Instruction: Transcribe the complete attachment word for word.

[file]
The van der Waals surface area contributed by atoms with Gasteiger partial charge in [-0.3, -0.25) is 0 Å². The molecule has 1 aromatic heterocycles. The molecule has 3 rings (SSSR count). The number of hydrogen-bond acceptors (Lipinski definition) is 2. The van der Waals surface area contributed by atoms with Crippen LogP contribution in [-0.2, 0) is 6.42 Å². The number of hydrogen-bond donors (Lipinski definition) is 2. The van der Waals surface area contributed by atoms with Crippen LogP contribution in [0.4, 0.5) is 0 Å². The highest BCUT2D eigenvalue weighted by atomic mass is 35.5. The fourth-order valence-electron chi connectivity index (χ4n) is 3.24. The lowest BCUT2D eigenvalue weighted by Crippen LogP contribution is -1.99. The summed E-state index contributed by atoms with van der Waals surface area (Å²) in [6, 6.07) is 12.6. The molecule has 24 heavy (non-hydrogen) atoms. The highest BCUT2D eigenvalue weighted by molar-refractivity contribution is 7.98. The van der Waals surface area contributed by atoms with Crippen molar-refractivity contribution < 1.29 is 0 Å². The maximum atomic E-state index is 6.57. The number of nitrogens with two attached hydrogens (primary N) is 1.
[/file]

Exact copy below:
The van der Waals surface area contributed by atoms with Gasteiger partial charge in [-0.3, -0.25) is 0 Å². The molecule has 1 aromatic heterocycles. The molecule has 3 rings (SSSR count). The number of hydrogen-bond acceptors (Lipinski definition) is 2. The van der Waals surface area contributed by atoms with Crippen LogP contribution in [-0.2, 0) is 6.42 Å². The number of hydrogen-bond donors (Lipinski definition) is 2. The van der Waals surface area contributed by atoms with Crippen LogP contribution in [0.4, 0.5) is 0 Å². The highest BCUT2D eigenvalue weighted by atomic mass is 35.5. The fourth-order valence-electron chi connectivity index (χ4n) is 3.24. The lowest BCUT2D eigenvalue weighted by Crippen LogP contribution is -1.99. The summed E-state index contributed by atoms with van der Waals surface area (Å²) in [6, 6.07) is 12.6. The molecule has 24 heavy (non-hydrogen) atoms. The highest BCUT2D eigenvalue weighted by molar-refractivity contribution is 7.98. The van der Waals surface area contributed by atoms with Crippen molar-refractivity contribution < 1.29 is 0 Å². The maximum atomic E-state index is 6.57. The number of nitrogens with two attached hydrogens (primary N) is 1.